How did his mind work? What made him a genius? Isaacson’s biography shows how his scientific imagination sprang from the rebellious nature of his personality. His fascinating story is a testament to the connection between creativity and freedom.
Based on newly released personal letters of Einstein, this book explores how an imaginative, impertinent patent clerk—a struggling father in a difficult marriage who couldn’t get a teaching job or a doctorate—became the mind reader of the creator of the cosmos, the locksmith of the mysteries of the atom, and the universe. His success came from questioning conventional wisdom and marveling at mysteries that struck others as mundane. This led him to embrace a morality and politics based on respect for free minds, free spirits, and free individuals.
These traits are just as vital for this new century of globalization, in which our success will depend on our creativity, as they were for the beginning of the last century, when Einstein helped usher in the modern age.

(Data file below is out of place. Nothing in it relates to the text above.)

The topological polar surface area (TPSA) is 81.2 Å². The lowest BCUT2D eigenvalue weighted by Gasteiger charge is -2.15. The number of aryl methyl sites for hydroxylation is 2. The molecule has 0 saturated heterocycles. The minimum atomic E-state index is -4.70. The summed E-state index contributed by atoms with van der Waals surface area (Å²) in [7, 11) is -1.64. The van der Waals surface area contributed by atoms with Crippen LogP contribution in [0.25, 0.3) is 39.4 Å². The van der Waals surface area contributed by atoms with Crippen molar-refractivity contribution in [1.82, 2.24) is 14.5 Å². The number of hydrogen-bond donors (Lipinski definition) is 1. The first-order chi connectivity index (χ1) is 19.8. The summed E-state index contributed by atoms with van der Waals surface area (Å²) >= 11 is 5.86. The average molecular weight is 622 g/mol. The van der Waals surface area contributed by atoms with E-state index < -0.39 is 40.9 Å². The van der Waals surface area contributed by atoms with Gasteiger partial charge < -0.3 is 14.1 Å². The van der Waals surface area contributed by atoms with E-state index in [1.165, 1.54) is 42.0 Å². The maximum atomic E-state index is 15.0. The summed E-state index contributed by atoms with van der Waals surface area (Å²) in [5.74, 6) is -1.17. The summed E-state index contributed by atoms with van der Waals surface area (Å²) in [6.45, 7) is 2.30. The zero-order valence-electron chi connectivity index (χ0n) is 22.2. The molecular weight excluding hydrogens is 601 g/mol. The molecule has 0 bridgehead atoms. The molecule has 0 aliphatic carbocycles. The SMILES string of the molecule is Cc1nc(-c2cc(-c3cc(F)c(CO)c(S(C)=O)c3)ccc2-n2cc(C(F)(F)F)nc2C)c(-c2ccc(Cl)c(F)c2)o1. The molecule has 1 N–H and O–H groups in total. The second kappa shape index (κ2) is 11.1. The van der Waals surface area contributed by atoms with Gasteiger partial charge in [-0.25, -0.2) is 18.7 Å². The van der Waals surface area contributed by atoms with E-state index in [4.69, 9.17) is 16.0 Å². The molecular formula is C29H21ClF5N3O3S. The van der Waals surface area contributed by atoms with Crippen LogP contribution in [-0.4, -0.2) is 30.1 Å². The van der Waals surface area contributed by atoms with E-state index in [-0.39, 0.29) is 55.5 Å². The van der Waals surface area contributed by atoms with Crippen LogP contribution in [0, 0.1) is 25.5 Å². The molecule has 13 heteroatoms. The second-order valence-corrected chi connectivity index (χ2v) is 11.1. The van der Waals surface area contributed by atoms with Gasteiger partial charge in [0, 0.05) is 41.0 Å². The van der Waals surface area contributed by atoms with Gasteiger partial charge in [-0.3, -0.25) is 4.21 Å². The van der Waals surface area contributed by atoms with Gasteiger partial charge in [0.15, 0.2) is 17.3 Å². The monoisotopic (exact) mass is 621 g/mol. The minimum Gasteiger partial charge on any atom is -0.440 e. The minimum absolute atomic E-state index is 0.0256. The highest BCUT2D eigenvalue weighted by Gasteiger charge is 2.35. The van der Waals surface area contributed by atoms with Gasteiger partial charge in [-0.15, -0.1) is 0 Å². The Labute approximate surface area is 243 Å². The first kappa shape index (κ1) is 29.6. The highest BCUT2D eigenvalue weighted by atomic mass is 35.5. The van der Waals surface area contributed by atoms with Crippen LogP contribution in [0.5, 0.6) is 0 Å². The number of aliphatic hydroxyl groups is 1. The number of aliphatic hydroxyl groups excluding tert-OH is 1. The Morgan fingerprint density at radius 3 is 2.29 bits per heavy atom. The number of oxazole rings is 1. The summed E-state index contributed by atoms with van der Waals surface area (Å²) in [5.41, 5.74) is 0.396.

As a scientist, Albert Einstein is undoubtedly the most epic among 20th-century thinkers. Albert Einstein as a man, however, has been a much harder portrait to paint, and what we know of him as a husband, father, and friend is fragmentary at best. With Einstein: His Life and Universe, Walter Isaacson (author of the bestselling biographies Benjamin Franklin and Kissinger) brings Einstein’s experience of life, love, and intellectual discovery into brilliant focus. The book is the first biography to tackle Einstein’s enormous volume of personal correspondence that heretofore had been sealed from the public, and it’s hard to imagine another book that could do such a richly textured and complicated life as Einstein’s the same thoughtful justice. Isaacson is a master of the form and this latest opus is at once arresting and wonderfully revelatory. –Anne Bartholomew.